IT was my first visit to Frinton Summer Theatre, with the chance to see Don’t Dress For Dinner, an adaptation of the French playwright Marc Camoletti’s comedy.

It’s a chaotic evening. Bernard plans a romantic weekend with his French mistress (Suzanne) while his wife (Jacqueline) is away.

Only one problem, when Jacqueline finds out that Bernard’s best friend (Robert) is also coming to stay, she cancels her plans to visit her mother and decides to stay, because she’s having an affair with Robert!

Add to this that the cook is mistaken for the Bernard’s mistress and is called Suzette, also shortened to Susie like Suzanne. The lies spiral out of control and the stories keep changing.

It was the perfect, fun play for an evening at Frinton Summer Theatre, which radiated a sense of community. From the beautiful stage set-up within The McGrigor Hall, to the talented volunteers who sell drinks, raffle tickets and aid the production, the experience of the theatre really shines here, as creative people are collaborative people.

The stage design was simplistic, yet beautiful, really immersing the audience and welcoming us into the farmyard home of Bernard and Jacqueline. The rustic brick wall design, to the wooden barn doors and floral sofa made the set authentic, and such a simplistic living room space aided the comedy.

A favourite feature of this production was the delivery of long, complex lines. For example, nearing the end of the show Robert (played by Chris Jordan) outlines the labyrinth of lies that have been built throughout the show, listing everything that has been said to try and get the story straight. Without breathing, he must have been speaking for close to 2 minutes and I was so impressed by how he remembered this long-winded line that he convinced me of the lies.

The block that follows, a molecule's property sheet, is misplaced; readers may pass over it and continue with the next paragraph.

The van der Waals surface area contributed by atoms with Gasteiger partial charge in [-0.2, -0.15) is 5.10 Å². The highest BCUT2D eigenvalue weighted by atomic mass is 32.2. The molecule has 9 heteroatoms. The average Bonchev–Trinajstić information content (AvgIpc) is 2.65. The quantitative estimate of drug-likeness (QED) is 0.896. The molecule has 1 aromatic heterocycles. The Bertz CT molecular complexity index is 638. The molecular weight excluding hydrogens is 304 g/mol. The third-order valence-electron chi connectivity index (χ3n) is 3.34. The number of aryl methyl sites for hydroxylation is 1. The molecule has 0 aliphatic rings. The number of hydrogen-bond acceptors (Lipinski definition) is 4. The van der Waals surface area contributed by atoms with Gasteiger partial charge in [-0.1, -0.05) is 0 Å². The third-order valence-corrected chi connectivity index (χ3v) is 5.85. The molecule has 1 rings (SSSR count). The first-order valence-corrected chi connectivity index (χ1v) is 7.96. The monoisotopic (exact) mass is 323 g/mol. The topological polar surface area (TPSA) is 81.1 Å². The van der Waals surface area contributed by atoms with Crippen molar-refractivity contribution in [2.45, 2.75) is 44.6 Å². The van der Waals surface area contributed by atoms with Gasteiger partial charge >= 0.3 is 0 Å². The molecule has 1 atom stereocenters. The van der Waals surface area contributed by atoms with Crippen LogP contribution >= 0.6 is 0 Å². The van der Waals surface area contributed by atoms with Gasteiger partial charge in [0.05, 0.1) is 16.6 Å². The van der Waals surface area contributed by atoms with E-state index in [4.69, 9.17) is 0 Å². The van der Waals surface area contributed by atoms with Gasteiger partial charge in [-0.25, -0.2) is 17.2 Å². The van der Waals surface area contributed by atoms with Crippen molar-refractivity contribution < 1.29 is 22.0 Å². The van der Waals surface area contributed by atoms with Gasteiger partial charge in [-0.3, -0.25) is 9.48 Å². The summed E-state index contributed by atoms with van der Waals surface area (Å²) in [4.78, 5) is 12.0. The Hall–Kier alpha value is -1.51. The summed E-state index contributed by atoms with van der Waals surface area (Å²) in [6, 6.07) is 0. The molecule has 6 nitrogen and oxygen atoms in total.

However, it was not just the delivery of the lines that were excellent, but the physical humour as well. Don’t Dress For Dinner is known for being a farce, meaning it is a comedy that depends on buffoonery and ludicrous situation, and this is where we see attributes of slapstick comedy.

A special mention must go to Becky Hoyle who played Suzette the chef, as her physicality brought her character to life. The director, Patrick Marlowe, should be very proud of this production.

Don’t Dress for Dinner ran until August 19

Jaz Skingle